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Challenges and Opportunities of Covid-19 to Higher Education
The first thing we have come to appreciate since the arrival of the Corona-virus was the importance of scientists and their supporters. It is clear to the world that until there is a vaccine there is no real opportunity to control the situation.
Governments have tried to counteract the need for risk reduction and death, and social segregation has become a major factor in those efforts. There is progress being made, but it is often balanced and easy to look at, and there is always the risk of an increase in infection rates if we slow down too quickly, or simply restart life as it did before the arrival of COVID-19. The fact is that behavioral, communication and business practices need to change and there are already signs of a new emergence, aimed at the need to monitor, recognize and recognize the fact that anyone can catch the disease, and that anyone can spread it. But in all of this, there is an urgent need to try to return to a normal course, keeping in mind the fact that this disease is always a real danger.
One area that has been hit hardest by the Corona virus is higher education. Universities and colleges were closed, academic staff and sponsors were left to fear for their future, and student studies were disrupted, exams were canceled or postponed. It is as if the pause button has been pressed across the field, and yet it is the very field that provides those scientists and others who will deal with future problems. If we look at the field of higher education it soon becomes clear that the current disability does not have to exist, with a little imagination, and some technical learning can continue. Admittedly, the traditional face-to-face teaching that we have all been used to being able to move forward now, but the various technological forums mean that scholars and students can communicate in a controlled and professional way. Hundreds of institutions around the world have already realized that they can justify their presence through online teaching, with staff receiving this process as a revelation. Naturally, there have been a few technical issues and mitigation issues, but once this is out all stakeholders seem to feel that this process is beneficial and what’s more that learning is maintained and improved.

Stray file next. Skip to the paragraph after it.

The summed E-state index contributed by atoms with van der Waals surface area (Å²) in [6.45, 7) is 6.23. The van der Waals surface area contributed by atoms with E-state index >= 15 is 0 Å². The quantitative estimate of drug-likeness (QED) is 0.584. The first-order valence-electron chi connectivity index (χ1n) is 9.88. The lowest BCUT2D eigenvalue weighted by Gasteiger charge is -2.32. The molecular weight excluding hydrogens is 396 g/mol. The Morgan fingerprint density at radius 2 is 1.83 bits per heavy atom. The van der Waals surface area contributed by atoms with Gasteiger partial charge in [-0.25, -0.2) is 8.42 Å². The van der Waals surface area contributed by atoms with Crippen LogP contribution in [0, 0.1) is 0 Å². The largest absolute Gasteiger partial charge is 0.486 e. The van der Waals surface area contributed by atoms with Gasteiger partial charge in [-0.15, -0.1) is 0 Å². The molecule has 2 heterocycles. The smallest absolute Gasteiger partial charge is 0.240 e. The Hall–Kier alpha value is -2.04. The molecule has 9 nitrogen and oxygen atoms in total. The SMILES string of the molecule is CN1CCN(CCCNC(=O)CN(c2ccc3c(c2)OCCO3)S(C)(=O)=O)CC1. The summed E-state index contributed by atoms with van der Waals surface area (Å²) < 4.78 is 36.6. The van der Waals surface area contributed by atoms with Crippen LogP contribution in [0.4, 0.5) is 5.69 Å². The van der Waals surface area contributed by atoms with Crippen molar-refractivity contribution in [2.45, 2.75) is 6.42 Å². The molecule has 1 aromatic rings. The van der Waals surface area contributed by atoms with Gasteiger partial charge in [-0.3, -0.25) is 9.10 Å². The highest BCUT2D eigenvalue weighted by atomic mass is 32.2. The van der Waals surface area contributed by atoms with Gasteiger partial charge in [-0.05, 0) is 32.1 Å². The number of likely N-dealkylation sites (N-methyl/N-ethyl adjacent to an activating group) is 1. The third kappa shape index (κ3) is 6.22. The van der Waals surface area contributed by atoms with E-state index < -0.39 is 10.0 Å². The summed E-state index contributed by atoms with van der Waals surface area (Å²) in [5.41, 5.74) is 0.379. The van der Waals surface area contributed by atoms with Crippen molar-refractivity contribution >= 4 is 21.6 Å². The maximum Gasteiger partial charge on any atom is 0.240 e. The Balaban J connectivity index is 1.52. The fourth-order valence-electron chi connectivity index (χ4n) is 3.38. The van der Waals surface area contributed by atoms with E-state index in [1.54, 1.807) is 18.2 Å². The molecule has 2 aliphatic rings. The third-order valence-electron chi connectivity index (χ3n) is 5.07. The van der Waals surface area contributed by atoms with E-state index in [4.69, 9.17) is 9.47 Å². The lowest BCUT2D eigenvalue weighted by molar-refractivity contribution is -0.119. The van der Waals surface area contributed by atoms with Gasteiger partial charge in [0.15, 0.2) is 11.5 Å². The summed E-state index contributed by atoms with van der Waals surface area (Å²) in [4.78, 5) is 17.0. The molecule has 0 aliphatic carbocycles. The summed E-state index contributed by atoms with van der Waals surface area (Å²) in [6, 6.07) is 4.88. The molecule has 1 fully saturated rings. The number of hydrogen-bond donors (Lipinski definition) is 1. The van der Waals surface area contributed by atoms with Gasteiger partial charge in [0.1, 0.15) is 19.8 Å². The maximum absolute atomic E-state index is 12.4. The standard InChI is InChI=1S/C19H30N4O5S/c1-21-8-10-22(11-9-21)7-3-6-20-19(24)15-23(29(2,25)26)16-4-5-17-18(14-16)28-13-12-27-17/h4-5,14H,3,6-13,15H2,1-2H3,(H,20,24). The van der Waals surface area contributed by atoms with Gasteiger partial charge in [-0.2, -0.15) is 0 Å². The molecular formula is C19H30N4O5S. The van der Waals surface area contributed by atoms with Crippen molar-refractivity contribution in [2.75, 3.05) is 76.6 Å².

So, what are the challenges of such a process in Bangladesh? Yes, one of the greatest obstacles to overcome this mental attitude by refusing to resist change. Some academics and many members of leadership and management groups are not tech savvy and do not fully understand how online learning platforms can work. There are understandable concerns about the need for training, and the construction and availability of appropriate learning resources. Such processes require full commitment, and that means employees think about what activities are available and how courses or units are progressing as well as learning objectives and assessment tasks. Many employees have little or no knowledge of such learning and are therefore afraid of being exposed to such a process. Everyone needs to get involved in heuristic learning - practice learning, and overtime conflict or hostility to such learning ends, and can be found as a recurring experience. What many institutions find that can improve units and courses that can be easily offered to students who for any reason choose to study grades. With proper planning and monitoring and evaluation and measurement, and security protection etc. For such learning to work in Bangladesh it is very important that all students have access to learning platforms, and this could mean that tablets and other devices have become a common learning tool, one that is provided to all students and, if necessary, built into the financial system. Instead of viewing these technologies as costly, they need to be seen as an asset, which helps to simplify and improve learning. It is important that the internet connection is improved and integrated, which is very important for the country's economy. So, with this in mind, there are some questions that need to be asked at each HE center:
1) What readings are available online?
2) What plans are being made to improve online learning?
3) How often are employees given training to support the introduction of online instruction?
4) What funds are set aside for the development of online learning? If not, why not?
5) What is being done to ensure that all students have access to the online learning platform?
6) What lessons are being learned from what is being done around the world?
7) Who made the difference in online learning at the institution, and were they adequately supported?
8) What are the main concerns about online learning and how can they be addressed?
9) Are various stakeholders being consulted to ensure that the system is effective and efficient?
10) What measures are in place to protect IT systems from viruses and hackers?
11) Can time and resources be saved by holding more meetings through online forums?
12) How is online learning known and celebrated?
There are real opportunities for the present to establish, not only the time of the Massacre, but also the future. The most forward-looking institutions have already realized that this is a great opportunity to embrace a great opportunity, to ensure that the sector is important and powerful. Nobody says it's easy, but it can certainly be fun. When people accept change and are helped to adapt, amazing things happen. Now is the time to use the vast IT talent in the country to ensure that it builds the highest level in the higher education sector and beyond.
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